After the visit, a joint discussion was held and farmers raised critical issues related to shortage of seeds of improved crop varieties and animal breeds, widespread problem of spider mite on potato, diseases and insect pests of crops, marketing problems, and others related issues. In this connection, concerned researchers and office holders gave pertinent answers to the issues raised. It was stressed that farmers, the university’s researchers, bureaus of agriculture, agricultural research centers, zonal and district administrators, development agents, and other stakeholders should establish close working relationships to tackle existing as well as emerging agricultural problems through participatory research and technology exchange.

3 4

The day of 16 October 2015 was devoted to visiting the crop research activities of the university in Gurawa district at a recently acquired research station near the town of Gurawa, which is located at a distance of about 60 km from the main campus of the university in a south-westerly direction.
Mr. Teklemariam Keneni, a member of the technical and research staff member of the university’s Research and Extension Directorate, briefed the visitors on the type of research and demonstration activities underway at the station. The crops visited included potato (Bubu and Gudanie varieties), maize (BH 661 and Melkasa varieties), sorghum (Muyra variety), and wheat (seven wheat varieties, including Danda’a, Digalu, Hidassie, etc), field pea (Meti variety), faba bean (Gahanna variety), and others.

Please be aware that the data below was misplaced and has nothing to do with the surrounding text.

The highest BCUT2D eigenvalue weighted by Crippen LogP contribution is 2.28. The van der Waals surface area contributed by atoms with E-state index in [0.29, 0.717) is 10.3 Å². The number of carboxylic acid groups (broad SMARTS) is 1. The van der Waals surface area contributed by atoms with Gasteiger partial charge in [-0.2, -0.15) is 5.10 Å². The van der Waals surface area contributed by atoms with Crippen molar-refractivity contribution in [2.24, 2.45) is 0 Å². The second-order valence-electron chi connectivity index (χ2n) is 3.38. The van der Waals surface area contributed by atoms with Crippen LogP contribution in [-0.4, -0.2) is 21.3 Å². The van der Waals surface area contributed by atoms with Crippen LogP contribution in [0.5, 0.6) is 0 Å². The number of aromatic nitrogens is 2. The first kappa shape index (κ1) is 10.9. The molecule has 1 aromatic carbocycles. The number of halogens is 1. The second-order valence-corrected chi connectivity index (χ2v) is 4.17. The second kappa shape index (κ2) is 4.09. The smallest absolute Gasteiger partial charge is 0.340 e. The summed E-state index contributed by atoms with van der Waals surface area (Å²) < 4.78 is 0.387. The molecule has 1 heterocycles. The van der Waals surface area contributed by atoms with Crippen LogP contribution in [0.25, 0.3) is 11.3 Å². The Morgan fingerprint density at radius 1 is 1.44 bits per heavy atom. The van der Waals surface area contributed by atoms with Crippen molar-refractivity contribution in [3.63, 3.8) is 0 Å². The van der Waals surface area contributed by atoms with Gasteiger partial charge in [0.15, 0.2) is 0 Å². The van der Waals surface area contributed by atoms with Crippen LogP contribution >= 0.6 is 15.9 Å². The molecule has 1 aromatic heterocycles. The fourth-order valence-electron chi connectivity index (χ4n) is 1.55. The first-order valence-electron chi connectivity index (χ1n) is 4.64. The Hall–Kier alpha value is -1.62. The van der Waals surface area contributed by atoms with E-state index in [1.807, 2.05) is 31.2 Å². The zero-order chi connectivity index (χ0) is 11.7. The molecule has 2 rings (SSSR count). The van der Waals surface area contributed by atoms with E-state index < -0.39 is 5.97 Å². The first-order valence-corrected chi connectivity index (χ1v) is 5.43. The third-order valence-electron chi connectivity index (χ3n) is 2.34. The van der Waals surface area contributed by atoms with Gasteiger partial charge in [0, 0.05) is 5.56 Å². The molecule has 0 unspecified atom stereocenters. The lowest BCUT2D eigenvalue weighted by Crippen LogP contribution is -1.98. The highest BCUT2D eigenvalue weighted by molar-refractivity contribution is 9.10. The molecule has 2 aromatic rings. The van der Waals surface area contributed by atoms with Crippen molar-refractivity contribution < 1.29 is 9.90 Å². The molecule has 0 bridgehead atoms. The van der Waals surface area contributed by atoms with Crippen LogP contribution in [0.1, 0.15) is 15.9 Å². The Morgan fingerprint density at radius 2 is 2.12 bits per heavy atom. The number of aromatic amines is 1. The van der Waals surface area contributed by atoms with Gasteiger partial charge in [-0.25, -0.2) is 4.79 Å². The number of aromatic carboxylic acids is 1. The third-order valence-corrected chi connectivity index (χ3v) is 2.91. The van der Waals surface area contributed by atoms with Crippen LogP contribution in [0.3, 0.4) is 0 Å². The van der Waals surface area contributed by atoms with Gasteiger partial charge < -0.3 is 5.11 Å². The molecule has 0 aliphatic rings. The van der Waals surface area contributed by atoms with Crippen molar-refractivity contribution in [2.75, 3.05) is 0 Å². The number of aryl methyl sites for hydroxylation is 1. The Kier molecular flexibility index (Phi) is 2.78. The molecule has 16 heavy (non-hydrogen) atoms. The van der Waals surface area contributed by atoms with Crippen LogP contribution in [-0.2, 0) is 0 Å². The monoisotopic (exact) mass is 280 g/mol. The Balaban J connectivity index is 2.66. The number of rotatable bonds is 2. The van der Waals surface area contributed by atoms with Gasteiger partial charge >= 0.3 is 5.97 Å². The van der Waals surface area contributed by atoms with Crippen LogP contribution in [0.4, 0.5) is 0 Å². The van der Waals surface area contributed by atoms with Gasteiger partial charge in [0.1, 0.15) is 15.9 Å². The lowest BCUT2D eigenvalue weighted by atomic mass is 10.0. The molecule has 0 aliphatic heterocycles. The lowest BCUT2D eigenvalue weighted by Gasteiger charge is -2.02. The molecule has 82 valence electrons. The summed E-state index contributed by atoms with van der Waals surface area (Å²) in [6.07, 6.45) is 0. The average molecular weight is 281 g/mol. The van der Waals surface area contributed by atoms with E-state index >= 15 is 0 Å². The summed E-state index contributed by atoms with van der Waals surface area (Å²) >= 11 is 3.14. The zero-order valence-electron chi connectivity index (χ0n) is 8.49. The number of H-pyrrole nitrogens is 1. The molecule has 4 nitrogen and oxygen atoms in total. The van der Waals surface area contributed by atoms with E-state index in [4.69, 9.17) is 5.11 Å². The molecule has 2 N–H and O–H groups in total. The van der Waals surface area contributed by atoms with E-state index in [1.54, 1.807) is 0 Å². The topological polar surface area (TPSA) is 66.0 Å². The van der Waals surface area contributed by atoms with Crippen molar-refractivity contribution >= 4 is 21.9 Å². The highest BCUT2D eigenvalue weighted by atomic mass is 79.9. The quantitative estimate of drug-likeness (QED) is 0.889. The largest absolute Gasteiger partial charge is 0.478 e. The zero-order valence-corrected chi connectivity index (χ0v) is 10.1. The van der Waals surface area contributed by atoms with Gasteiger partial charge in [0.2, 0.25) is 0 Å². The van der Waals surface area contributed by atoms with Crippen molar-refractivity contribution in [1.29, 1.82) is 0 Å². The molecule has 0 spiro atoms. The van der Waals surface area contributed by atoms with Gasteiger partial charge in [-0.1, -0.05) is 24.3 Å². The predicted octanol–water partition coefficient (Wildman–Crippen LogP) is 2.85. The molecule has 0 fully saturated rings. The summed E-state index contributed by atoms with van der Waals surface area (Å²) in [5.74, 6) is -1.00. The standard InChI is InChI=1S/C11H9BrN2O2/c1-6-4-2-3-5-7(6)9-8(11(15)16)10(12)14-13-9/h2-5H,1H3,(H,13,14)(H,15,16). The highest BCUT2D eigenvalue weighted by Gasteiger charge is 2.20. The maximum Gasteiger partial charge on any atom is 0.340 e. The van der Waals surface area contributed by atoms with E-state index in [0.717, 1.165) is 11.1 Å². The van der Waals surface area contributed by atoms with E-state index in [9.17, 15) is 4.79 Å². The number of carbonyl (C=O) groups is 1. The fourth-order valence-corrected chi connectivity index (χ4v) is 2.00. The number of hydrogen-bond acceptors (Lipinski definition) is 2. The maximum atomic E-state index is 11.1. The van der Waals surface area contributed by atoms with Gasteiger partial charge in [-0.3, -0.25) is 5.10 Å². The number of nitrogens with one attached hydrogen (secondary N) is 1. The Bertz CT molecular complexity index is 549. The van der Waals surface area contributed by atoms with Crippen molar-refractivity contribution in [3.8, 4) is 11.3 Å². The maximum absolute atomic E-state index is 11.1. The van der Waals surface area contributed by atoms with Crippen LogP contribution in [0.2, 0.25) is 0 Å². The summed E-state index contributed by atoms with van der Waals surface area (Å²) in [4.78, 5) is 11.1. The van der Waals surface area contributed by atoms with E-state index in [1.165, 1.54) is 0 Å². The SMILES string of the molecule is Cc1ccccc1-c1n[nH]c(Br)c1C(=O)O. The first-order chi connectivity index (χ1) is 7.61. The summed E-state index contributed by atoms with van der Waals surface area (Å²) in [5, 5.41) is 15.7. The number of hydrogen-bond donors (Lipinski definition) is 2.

The Bubu potato variety was observed to be high yielding and resistant to the late blight disease, which invariably devastates local varieties of the crop. The maize maize BH 661 and Melkasa varieties were performing very well; the performance of the sorghum variety Muyra was also observed to be high, which was additionally appreciated by farmers for the sheer height (stature) of its stalk for meeting competing ends other than grain such as animal feed, construction of houses, source of energy as firewood, etc. The wheat variety Danda’a was described by farmers to be resistant to yellow rust. The performances of the pulses were evaluated to be good. The participants also observed a diffused-light potato store house being constructed by the university to serve as a model for farmers to preserve seed potato tubers in the future for enhancing availability of quality seed tubers in the area at planting.

5